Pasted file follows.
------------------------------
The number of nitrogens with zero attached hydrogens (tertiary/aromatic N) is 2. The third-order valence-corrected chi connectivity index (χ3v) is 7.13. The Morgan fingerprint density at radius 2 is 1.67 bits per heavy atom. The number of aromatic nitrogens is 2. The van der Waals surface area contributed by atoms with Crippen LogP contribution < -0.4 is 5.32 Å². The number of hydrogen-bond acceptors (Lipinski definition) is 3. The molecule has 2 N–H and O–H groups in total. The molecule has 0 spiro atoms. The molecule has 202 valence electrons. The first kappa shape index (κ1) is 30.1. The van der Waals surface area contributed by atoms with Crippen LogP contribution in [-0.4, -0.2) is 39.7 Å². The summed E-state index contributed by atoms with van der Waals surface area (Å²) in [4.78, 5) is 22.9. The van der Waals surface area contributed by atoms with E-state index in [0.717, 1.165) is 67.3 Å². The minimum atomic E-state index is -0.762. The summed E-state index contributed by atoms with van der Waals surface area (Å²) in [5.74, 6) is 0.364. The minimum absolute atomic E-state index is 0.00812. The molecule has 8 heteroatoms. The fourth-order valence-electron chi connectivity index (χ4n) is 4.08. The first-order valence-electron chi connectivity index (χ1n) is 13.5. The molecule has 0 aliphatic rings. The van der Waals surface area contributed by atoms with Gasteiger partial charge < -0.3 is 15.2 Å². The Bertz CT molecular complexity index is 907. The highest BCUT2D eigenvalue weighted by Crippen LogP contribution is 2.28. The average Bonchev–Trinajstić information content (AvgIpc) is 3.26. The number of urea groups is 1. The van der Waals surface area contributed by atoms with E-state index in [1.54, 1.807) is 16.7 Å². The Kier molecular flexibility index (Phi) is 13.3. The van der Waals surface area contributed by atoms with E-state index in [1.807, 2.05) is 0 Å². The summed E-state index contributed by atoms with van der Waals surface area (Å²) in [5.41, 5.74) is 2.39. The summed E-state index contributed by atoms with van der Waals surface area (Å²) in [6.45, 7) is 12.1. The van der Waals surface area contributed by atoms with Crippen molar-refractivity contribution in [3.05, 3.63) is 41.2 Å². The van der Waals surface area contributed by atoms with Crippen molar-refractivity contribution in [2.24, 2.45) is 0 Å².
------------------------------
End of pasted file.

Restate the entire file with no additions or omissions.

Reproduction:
The number of nitrogens with zero attached hydrogens (tertiary/aromatic N) is 2. The third-order valence-corrected chi connectivity index (χ3v) is 7.13. The Morgan fingerprint density at radius 2 is 1.67 bits per heavy atom. The number of aromatic nitrogens is 2. The van der Waals surface area contributed by atoms with Crippen LogP contribution < -0.4 is 5.32 Å². The number of hydrogen-bond acceptors (Lipinski definition) is 3. The molecule has 2 N–H and O–H groups in total. The molecule has 0 spiro atoms. The molecule has 202 valence electrons. The first kappa shape index (κ1) is 30.1. The van der Waals surface area contributed by atoms with Crippen LogP contribution in [-0.4, -0.2) is 39.7 Å². The summed E-state index contributed by atoms with van der Waals surface area (Å²) in [4.78, 5) is 22.9. The van der Waals surface area contributed by atoms with E-state index in [0.717, 1.165) is 67.3 Å². The minimum atomic E-state index is -0.762. The summed E-state index contributed by atoms with van der Waals surface area (Å²) in [5.74, 6) is 0.364. The minimum absolute atomic E-state index is 0.00812. The molecule has 8 heteroatoms. The fourth-order valence-electron chi connectivity index (χ4n) is 4.08. The first-order valence-electron chi connectivity index (χ1n) is 13.5. The molecule has 0 aliphatic rings. The van der Waals surface area contributed by atoms with Gasteiger partial charge < -0.3 is 15.2 Å². The Bertz CT molecular complexity index is 907. The highest BCUT2D eigenvalue weighted by Crippen LogP contribution is 2.28. The average Bonchev–Trinajstić information content (AvgIpc) is 3.26. The number of urea groups is 1. The van der Waals surface area contributed by atoms with E-state index in [1.54, 1.807) is 16.7 Å². The Kier molecular flexibility index (Phi) is 13.3. The van der Waals surface area contributed by atoms with E-state index in [1.807, 2.05) is 0 Å². The summed E-state index contributed by atoms with van der Waals surface area (Å²) in [5.41, 5.74) is 2.39. The summed E-state index contributed by atoms with van der Waals surface area (Å²) in [6.45, 7) is 12.1. The van der Waals surface area contributed by atoms with Crippen molar-refractivity contribution in [3.05, 3.63) is 41.2 Å². The van der Waals surface area contributed by atoms with Crippen molar-refractivity contribution in [2.24, 2.45) is 0 Å².